June 23rd, 2003, 10:41 PM
To Hack or not to hack and send an email
The student mentioned in the article below stated that he hacked into the schools computer to show how vulnerable they were.
American Ninja Caught
The article had the following statement from a university spokesman:
"I think he made his point, but you might say he went about it in the wrong way," Duran said. "An e-mail to the webmaster might have sufficed."
Ok so he sends an email to the webmaster. What if he did and the webmaster blew it off as BS and deleted it, would that have then justified the hacking?
There was a recent thread here where a person found several potential entry points into a system. A recommendation was that the person sends an email to the admin of that system informing them of their potential risk to their system or how vulnerable their system might be. It was also mentioned that under Belgium law the person's act could be considered criminal if though no system was hacked only scanned.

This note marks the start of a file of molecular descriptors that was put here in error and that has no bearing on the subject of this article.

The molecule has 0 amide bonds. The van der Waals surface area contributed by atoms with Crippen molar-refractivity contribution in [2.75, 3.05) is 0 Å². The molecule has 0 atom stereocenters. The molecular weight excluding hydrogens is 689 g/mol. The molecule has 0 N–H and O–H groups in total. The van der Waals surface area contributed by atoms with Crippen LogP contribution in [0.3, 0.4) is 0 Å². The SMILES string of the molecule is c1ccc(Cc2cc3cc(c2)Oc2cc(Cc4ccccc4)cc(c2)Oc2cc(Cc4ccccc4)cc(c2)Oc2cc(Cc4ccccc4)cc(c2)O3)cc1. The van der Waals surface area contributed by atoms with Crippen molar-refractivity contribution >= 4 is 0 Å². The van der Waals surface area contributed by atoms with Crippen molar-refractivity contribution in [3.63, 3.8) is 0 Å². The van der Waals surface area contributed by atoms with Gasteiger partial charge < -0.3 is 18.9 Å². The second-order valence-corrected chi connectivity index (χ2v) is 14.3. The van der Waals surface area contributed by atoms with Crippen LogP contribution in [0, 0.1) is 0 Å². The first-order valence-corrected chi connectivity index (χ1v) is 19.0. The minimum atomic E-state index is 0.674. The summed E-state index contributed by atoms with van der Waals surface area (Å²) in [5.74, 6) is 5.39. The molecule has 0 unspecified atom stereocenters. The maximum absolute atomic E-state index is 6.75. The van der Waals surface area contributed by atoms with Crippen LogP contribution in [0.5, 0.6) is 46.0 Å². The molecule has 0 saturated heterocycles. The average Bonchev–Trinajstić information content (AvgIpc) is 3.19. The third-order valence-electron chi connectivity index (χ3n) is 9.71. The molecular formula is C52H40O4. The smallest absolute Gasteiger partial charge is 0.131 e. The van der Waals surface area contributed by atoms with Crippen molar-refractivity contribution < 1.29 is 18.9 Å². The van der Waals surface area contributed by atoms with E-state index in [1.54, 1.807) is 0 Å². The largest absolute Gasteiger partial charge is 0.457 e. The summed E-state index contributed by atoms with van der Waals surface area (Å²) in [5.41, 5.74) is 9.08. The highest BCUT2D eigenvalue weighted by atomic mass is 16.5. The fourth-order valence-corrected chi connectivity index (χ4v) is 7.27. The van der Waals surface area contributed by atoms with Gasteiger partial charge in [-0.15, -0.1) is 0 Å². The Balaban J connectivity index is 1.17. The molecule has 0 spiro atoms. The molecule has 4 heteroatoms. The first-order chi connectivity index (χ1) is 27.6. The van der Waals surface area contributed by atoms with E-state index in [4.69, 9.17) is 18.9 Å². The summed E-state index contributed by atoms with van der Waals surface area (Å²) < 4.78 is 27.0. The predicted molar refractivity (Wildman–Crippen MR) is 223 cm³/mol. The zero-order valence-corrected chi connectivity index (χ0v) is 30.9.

So I am asking the following question:
Is there a point where hacking is necessary to show how vulnerable a
computer system is, even if the action of doing it without permission is illegal?
Personally, I think there may be certain situations where it would be necessary to prove the vulnerabilities in a system but only when repeated attempts to inform an admin have failed. But after the hack was done, the person would send the log of the hack to the admin so it could be seen what was done so the vulnerability could be fixed if they were really serious about helping. Would even suggest using snailmail if emails failed to get a response.
I am interested in reading your views on this article and question.
Wise men talk because they have something to say;
fools, because they have to say something.
June 24th, 2003, 04:41 AM
Usually if a company is concerned about vulnerabilities in there network they will hire a team to try to "hack" into there network.
The team does it exactly like a hacker would.
Port scans, fingerprinting, ect. They then report the weaknesses and vulnerablities found to the company.